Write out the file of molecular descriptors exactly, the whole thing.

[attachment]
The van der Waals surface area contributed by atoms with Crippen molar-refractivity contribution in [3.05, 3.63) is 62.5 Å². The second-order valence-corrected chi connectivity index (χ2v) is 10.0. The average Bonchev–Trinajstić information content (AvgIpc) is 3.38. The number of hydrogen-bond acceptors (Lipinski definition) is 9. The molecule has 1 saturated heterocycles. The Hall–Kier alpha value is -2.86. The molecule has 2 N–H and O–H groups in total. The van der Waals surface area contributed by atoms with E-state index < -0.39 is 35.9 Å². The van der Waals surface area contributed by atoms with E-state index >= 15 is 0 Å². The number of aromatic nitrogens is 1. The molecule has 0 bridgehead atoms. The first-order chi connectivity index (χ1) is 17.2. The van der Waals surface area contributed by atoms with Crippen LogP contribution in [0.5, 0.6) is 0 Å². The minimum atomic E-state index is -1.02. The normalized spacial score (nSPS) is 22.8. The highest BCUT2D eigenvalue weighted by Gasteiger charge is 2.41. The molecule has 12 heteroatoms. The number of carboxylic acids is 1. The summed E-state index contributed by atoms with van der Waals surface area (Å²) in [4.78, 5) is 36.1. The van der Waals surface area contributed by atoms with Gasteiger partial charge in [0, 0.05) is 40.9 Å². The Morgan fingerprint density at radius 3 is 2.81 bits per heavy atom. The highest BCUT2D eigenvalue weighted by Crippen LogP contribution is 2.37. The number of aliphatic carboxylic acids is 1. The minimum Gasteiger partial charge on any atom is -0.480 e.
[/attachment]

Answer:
The van der Waals surface area contributed by atoms with Crippen molar-refractivity contribution in [3.05, 3.63) is 62.5 Å². The second-order valence-corrected chi connectivity index (χ2v) is 10.0. The average Bonchev–Trinajstić information content (AvgIpc) is 3.38. The number of hydrogen-bond acceptors (Lipinski definition) is 9. The molecule has 1 saturated heterocycles. The Hall–Kier alpha value is -2.86. The molecule has 2 N–H and O–H groups in total. The van der Waals surface area contributed by atoms with E-state index < -0.39 is 35.9 Å². The van der Waals surface area contributed by atoms with E-state index >= 15 is 0 Å². The number of aromatic nitrogens is 1. The molecule has 0 bridgehead atoms. The first-order chi connectivity index (χ1) is 17.2. The van der Waals surface area contributed by atoms with Crippen LogP contribution in [0.5, 0.6) is 0 Å². The minimum atomic E-state index is -1.02. The normalized spacial score (nSPS) is 22.8. The highest BCUT2D eigenvalue weighted by Gasteiger charge is 2.41. The molecule has 12 heteroatoms. The number of carboxylic acids is 1. The summed E-state index contributed by atoms with van der Waals surface area (Å²) in [4.78, 5) is 36.1. The van der Waals surface area contributed by atoms with Gasteiger partial charge in [0, 0.05) is 40.9 Å². The Morgan fingerprint density at radius 3 is 2.81 bits per heavy atom. The highest BCUT2D eigenvalue weighted by Crippen LogP contribution is 2.37. The number of aliphatic carboxylic acids is 1. The minimum Gasteiger partial charge on any atom is -0.480 e.